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Mon Aug 01, 2011 11:37 am

Joined: Thu Apr 28, 2011 10:14 am
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People tend to show more respect to the wealthy and those in positions of high social status. However, according to Islam, greatness lies in knowledge, good conduct, humanity and virtuousness. It is interesting that throughout history the first to believe in the Prophets were those who were despised in their communities because of their poverty and low social status. Because of the vainglory and arrogance wealth and high status gave rise to, the wealthy leaders of communities usually refused to obey a Supreme Power apart from their own selves.

Like other Divinely-revealed religions such as Christianity and Judaism in their pure, primordial forms, and the great religions of the East such as Buddhism, Hinduism and Taoism, Islam promotes humility, altruism, love, compassion, brotherhood and justice and condemns arrogance, selfishness, hatred, vindictiveness, and oppression. In the years when news of Islam began to be heard within the frontiers of the Roman-Byzantine Empire, an exchange took place between Heraclius, the Roman Emperor, and Abu Sufyan, who was in Syria at that time at the head a Makkan trade caravan. The Emperor asked:

— Had Muhammad ever claimed Prophethood before he began to call people to Islam?
— No.
— Does he claim kingship or is there a king among his ancestors?
— No, he does not claim kingship, nor is there a king among his ancestors.
— Have you ever heard him tell a lie?
— No, we haven't.
— Do the oppressed and poor or the wealthy and leading figures of the society usually follow him?
— The oppressed and the poor do.
— By God! He will be triumphant in his cause.

During the Caliphate of 'Umar, Jabala, the then chief of the tribe of Ghassan became a Muslim. Once during the pilgrimage, a poor and lowly man happened to tread on Jabala's foot by mistake in the crowd. Without giving the man a chance to apologize, Jabala slapped him on the face and kicked him. The poor man complained of this to 'Umar, may God be pleased with him, who sent for Jabala. Jabala explained why he had beaten the poor man:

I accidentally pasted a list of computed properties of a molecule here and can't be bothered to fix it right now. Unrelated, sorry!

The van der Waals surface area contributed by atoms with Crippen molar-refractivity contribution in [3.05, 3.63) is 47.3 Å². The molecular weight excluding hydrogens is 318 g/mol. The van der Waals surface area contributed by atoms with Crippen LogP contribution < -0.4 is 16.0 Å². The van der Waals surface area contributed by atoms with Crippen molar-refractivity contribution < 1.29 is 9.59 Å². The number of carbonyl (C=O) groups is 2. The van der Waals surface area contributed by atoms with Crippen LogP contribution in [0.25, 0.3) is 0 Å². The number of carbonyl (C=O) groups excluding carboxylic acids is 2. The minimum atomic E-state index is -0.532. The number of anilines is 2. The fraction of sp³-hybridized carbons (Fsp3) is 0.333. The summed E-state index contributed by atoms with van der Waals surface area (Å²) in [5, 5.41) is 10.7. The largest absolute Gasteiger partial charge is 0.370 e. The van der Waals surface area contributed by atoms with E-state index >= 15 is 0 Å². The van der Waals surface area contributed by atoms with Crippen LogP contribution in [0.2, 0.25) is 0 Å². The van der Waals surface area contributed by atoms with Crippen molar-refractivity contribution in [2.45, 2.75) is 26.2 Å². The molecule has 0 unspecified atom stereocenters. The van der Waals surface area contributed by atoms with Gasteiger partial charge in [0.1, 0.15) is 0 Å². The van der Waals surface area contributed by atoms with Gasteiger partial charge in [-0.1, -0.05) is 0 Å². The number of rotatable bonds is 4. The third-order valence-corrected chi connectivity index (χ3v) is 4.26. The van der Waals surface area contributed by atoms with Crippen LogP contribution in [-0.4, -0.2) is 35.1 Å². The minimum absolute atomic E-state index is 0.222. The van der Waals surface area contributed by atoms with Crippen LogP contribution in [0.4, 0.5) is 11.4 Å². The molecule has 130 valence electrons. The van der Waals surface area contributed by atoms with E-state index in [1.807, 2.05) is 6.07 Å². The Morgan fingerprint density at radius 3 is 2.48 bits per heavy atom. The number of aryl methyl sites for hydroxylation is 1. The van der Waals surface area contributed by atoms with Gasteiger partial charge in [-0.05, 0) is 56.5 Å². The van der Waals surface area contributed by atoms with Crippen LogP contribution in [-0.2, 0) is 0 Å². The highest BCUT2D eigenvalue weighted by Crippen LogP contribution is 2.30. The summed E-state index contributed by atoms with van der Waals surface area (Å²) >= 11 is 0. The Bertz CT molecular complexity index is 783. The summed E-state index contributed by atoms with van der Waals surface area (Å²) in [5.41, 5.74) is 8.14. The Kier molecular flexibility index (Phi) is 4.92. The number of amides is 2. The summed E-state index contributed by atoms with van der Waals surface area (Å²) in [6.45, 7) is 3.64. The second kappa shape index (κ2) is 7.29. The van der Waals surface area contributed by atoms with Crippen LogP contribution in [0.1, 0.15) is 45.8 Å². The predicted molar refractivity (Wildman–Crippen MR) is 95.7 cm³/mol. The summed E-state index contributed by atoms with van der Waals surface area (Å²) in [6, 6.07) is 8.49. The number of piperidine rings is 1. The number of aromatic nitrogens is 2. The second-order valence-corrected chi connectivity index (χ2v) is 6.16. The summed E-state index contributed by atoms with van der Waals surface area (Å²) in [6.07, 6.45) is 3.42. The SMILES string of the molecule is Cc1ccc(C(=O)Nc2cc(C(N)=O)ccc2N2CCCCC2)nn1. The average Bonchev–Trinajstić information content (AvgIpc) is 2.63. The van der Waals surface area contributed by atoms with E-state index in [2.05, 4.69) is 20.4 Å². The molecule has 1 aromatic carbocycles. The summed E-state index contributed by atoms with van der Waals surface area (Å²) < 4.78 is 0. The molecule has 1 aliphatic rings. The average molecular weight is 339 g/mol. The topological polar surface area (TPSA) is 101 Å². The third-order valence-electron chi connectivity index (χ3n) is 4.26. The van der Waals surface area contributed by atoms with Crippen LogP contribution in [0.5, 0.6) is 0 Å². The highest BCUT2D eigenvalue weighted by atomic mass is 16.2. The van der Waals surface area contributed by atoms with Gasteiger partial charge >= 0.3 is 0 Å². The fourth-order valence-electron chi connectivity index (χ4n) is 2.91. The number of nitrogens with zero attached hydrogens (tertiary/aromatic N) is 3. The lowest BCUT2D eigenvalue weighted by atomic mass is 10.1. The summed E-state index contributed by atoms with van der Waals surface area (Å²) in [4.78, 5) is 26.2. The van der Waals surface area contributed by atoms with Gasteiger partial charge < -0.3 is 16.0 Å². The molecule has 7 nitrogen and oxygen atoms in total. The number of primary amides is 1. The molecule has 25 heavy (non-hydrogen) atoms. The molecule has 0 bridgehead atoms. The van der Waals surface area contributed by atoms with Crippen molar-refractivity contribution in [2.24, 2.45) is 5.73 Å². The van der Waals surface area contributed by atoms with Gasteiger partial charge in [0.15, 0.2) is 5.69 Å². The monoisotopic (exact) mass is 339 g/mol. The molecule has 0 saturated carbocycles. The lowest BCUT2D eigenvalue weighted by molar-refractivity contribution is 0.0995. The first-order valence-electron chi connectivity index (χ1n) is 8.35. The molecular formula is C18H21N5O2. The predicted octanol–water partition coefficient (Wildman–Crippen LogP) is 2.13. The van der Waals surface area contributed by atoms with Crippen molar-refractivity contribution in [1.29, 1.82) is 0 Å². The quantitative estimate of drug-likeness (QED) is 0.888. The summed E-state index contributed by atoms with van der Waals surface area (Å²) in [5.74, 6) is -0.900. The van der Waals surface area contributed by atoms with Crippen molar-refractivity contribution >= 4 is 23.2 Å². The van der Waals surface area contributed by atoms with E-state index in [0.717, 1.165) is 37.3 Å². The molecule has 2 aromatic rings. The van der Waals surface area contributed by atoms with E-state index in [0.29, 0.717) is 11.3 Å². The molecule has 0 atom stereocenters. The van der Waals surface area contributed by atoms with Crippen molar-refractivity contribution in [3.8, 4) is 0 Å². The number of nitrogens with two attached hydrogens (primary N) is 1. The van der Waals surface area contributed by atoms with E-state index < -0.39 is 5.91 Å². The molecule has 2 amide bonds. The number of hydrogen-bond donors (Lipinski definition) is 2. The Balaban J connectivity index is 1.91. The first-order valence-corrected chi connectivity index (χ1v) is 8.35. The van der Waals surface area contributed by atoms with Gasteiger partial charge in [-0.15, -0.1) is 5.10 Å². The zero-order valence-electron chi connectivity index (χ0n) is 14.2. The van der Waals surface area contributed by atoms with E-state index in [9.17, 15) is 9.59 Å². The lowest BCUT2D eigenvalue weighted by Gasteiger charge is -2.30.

— He got his deserts. For, without considering his lowliness vis-a-vis my rank, he ventured to approach me and tread on my foot.
'Umar asked:
— How do you judge that you are so great as that poor man cannot approach you?
— I am the chief of the Ghassan tribe, descending from a noble family. I have great wealth and country-wide fame.
— None of these reasons of yours give you the right to slap that man and make out that you are so great that no one may approach you. In our way, the more pious and virtuous a man is, the nobler and greater he is. Everyone can be honorable and deserve respect according to his care in practicing Islam.

Jabala could not bear to be treated on a par with a poor and lowly man and, forsaking his faith, left Madina.

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